You at the Track
	        Interesting.  Not sure of the source of this story, it
arrived as an E-mail..  But apparently the old FATT party line of
"You're insurance will cover you because this is a driving school" may
no longer be true.  -AG
	        Car Insurance May Not Cover You at the Track
	        Shelby American Automobile Club
	        CHECK THE POLICY Some insurers no longer cover drivers
who participate in track events like these in Utah, above, and Virginia.
	        Published: October 17, 2008
	        IT'S no secret that insurance companies don't like the
people they cover to drive fast. So it shouldn't be a surprise that the
industry has been removing a policy loophole that insured drivers on
	        That has left weekend warriors uninsured if they
participate in track days or attend high-performance driving schools.
Jerry Kunzman, executive director of the National Auto Sport
Association, said that participation at its track events had jumped
fivefold since 2003 and that many of those drivers had no idea they were
not covered..
	        "Maybe 25 or 30 percent have done the research, the
middle third just assumes they are covered, and the top third just don't
have a clue," he said.
	        What's happened is that many insurers have redefined the
term "racing." Policies have long had exclusions for racing, but it was
defined as a "timed event."
	        High-performance driver education neatly avoided that
definition. Although cars may take laps at top speed, they aren't timed.
	        At many schools, including those held by the Porsche
Club of America and the BMW
n_werke_ag/index.html?inline=nyt-org>  Car Club of America, students are
required to attend classroom sessions. On the track, drivers get
one-on-one tutoring from an instructor under controlled conditions. The
cars are generally sent around the track in small groups with passing
limited to straightaways - and only when the driver being passed signals
that doing so is all right. So because these runs were not timed, many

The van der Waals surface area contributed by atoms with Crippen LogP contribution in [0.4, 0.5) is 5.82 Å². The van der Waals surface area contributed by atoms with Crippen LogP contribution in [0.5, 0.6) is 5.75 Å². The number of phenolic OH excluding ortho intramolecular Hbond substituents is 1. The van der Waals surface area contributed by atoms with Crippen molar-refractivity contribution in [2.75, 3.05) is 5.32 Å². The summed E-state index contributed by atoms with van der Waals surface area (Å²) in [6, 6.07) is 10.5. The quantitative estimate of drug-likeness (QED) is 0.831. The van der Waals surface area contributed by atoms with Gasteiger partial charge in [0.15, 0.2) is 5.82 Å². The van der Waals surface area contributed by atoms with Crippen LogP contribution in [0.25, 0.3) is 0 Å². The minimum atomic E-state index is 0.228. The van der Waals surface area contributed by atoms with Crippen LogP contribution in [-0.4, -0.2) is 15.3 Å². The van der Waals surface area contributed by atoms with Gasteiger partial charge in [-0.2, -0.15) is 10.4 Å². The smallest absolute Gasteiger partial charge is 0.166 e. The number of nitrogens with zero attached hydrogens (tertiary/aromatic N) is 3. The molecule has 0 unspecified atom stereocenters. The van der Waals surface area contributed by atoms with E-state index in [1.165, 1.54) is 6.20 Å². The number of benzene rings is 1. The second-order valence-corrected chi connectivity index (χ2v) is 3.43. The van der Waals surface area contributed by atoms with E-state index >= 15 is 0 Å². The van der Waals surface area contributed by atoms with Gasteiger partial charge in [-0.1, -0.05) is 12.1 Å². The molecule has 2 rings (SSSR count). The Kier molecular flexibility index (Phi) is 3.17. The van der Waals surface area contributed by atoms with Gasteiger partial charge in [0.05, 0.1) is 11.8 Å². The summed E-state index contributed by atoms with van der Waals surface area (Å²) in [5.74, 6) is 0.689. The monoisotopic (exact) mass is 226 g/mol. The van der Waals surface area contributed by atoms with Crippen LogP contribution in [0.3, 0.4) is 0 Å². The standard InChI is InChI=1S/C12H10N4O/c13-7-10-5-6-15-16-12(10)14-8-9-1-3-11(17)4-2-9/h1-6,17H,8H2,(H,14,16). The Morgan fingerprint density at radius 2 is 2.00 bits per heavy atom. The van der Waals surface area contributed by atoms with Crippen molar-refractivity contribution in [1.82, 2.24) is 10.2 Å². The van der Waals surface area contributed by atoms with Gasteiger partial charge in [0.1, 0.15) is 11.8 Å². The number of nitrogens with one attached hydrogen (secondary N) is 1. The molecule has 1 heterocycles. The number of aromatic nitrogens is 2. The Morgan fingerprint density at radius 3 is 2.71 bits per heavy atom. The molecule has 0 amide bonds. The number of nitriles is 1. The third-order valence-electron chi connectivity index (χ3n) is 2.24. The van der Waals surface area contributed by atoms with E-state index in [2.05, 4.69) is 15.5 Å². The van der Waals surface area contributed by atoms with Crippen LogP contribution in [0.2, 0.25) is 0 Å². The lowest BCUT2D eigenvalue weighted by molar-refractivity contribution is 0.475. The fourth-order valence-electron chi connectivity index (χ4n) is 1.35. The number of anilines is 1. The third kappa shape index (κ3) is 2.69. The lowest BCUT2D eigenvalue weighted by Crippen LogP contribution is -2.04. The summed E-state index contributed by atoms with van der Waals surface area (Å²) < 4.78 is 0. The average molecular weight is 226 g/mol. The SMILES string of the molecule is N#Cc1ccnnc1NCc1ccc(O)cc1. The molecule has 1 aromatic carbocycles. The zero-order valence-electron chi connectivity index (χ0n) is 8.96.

drivers were covered by their normal automobile policies.
	        That loophole did not escape the attention of insurers -
some clubs practically taunted them in their newsletters. "There was a
period of time when clubs were openly flouting this. 'Take driver's
education and your insurance will cover you. Drive your car the way it
was meant to be driven,'" said McKeel Hagerty, chief executive of the
Hagerty Insurance Agency, an automotive specialty insurer.
	        So the industry began to add a new exclusion to its
policies in the late 1990s, with most companies adding it within the
last few years. Instead of trying to define racing, policies exclude
damage at any location that could accommodate racing, timed or not. That
eliminated coverage during high-performance driving schools and track
	        Chris Soignier of Austin, Tex., will not be taking his
Porsche Cayman
verview.aspx?inline=nyt-classifier>  to the track, which he had done
with his previous cars. When he read his renewal notice from Progressive
Insurance last November, he found that the Cayman was not covered on the
	        "I don't feel like I'm that much at risk, but the
magnitude of the loss is too great for me to be comfortable," he said.
	        Not all drivers got word of the change, or, like Mr.
Soignier, read their new policy. Also, because insurance is regulated by
the state, exemptions in Michigan, for example, may differ from those in
	        To make matters worse, asking insurers to clarify
coverage could result in a nasty surprise. Mike Barr, a dentist from
Palm Beach, Fla., called the insurer USAA to see if his policy covered